I recently spent a day travelling through Weardale in Western County Durham.
However, instead of driving up the dale on the A689, I decided to relax and take a trip on the Weardale Railway.
The railway in Weardale dates back to the 1840s and originally operated as an extension to the Stockton & Darlington railway, the first passenger railway service in the world. The passenger service continued until 1953 when the trains stopped running on 29th June.
Freight services from Eastgate were bolstered in 1964, when the Cement Works was built. This used custom built wagons to transport finished product from the plant. Cement was taken eastwards, down the dale, for onward shipment from Teesside, Tyneside and Scotland finally coming to an end in 1993.
My journey on the 16 mile long Weardale Railway started at Bishop Auckland, or more precisely, Bishop Auckland West Station. Originally I had gone to the main station at Bishop Auckland but found a sign telling passengers who wanted to use the Weardale service that they needed to use a platform that had been purpose-built behind B&Q. This wasn’t too much of a problem to get to, but was a 10 minute walk away. The other criticism I had at this point was the hopelessly inadequate car parking facilities at Bishop Auckland station. Having failed to get parked there, I decided to try the Morrisons car park. You can pay to park here, but there is a maximum stay of two hours. Not enough for a day in the dales. I didn’t want to risk getting clamped in the B&Q or Halfords car parks (I didn’t see any signs but assumed they wouldn’t be happy if a non-customer parked there) so I ended up parking in one of the back streets, using local knowledge. This is something the council need to address as a matter of urgency.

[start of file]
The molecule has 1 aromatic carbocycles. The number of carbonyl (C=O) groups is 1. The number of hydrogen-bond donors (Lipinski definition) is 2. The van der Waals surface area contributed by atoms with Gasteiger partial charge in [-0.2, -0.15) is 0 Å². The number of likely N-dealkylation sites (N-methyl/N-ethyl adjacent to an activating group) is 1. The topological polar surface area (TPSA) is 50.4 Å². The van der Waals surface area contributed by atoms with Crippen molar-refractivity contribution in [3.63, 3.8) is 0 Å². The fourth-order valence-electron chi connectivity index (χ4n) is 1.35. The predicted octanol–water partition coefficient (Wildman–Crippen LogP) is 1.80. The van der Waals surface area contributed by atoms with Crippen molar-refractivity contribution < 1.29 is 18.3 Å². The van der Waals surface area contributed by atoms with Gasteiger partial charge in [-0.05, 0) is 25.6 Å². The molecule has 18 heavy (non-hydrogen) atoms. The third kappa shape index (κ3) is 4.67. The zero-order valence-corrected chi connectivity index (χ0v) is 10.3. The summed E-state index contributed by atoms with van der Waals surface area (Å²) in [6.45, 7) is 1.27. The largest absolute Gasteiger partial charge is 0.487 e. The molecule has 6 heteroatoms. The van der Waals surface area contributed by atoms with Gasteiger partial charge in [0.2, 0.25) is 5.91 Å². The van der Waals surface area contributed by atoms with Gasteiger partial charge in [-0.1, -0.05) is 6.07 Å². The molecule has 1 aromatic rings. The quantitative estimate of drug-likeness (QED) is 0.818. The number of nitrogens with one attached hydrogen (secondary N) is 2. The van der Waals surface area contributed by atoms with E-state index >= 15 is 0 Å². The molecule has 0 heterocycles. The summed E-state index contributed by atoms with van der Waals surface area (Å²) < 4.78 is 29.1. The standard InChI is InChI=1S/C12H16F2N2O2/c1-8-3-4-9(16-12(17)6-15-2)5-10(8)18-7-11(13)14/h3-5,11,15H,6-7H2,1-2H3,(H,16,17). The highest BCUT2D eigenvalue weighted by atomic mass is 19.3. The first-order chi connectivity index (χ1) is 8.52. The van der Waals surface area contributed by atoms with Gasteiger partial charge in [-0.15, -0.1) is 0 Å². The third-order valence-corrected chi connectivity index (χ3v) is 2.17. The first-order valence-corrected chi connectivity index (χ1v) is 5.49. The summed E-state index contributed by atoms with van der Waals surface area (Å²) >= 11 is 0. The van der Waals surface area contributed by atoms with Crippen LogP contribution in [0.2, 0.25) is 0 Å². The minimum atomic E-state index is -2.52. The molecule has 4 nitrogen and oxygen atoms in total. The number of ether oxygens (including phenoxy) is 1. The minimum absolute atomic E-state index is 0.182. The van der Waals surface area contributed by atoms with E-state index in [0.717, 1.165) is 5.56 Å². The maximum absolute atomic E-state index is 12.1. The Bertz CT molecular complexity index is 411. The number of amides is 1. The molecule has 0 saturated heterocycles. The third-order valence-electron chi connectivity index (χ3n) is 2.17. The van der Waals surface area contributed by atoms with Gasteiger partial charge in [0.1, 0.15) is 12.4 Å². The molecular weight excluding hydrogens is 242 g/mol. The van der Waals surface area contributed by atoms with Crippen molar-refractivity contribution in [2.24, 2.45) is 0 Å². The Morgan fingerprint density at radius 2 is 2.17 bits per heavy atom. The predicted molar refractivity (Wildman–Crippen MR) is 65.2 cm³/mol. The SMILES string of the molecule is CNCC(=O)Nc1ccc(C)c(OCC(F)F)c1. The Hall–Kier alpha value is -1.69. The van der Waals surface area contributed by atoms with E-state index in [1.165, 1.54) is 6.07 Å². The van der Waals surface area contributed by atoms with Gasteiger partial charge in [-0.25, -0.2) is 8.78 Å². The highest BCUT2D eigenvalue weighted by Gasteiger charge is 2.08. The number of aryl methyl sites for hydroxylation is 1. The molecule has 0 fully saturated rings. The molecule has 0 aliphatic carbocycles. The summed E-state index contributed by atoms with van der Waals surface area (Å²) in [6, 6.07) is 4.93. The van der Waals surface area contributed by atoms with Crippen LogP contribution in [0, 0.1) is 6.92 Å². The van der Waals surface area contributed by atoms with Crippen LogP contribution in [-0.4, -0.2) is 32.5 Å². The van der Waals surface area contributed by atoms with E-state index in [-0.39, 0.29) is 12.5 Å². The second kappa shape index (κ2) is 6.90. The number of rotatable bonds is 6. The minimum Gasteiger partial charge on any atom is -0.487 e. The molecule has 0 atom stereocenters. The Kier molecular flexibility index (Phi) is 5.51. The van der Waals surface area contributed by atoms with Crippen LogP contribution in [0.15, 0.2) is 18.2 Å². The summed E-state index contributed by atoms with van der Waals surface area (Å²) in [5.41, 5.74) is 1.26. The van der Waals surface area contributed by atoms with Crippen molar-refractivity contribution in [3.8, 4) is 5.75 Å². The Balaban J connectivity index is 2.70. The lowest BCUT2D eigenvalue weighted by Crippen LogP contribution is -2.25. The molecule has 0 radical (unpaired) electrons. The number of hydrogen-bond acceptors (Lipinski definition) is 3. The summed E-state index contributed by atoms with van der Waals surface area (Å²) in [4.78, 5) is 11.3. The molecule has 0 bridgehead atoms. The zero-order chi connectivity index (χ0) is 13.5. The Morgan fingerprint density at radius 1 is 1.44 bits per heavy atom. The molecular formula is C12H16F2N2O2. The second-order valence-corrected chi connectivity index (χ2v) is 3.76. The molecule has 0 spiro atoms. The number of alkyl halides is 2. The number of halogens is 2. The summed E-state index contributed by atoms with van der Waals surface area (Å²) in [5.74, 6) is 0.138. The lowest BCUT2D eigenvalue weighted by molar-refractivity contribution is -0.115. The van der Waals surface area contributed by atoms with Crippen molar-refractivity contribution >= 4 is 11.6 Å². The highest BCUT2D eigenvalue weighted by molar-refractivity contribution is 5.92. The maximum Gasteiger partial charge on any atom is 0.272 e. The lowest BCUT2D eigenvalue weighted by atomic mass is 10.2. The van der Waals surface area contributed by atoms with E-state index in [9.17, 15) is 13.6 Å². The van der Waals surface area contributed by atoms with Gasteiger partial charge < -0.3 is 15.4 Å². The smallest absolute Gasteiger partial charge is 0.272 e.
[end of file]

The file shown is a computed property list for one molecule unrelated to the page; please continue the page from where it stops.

The picture to the left shows the new track being laid approaching Bishop Auckland West station. Just out of shot on the right is the water tower that will be used to refill the steam engines before they start their journey back up the dale.
The day I travelled wasn’t a heritage day, so the train used was a diesel unit that originally started life in the 1950s.
It has to be said, it wasn’t the most glamourous looking train, but it did have a hidden gem inside. That came in the form of Ticket Inspector, Derek Snell, who rather than merely nodding an acknowledgement, the type of thing you’d be lucky to get travelling on a main-line train, said “Welcome aboard the Weardale Railway sir.” He quickly established this was my first time travelling on the line and shortly after we pulled out of the station, he started to provide a commentary. The schools had started their term, so there was just me and one regular travelling, so I got to tap into this man’s knowledge of the line virtually unimpeded.
As we travelled Derek pointed out landmarks, wildlife and delivered anecdotes, that ensured the time flew by. He showed me pictures of the stations along the line from the 1800s so I could get a real sense of the “then and now” only revealing the next station a few minutes before we arrived so the images were still fresh.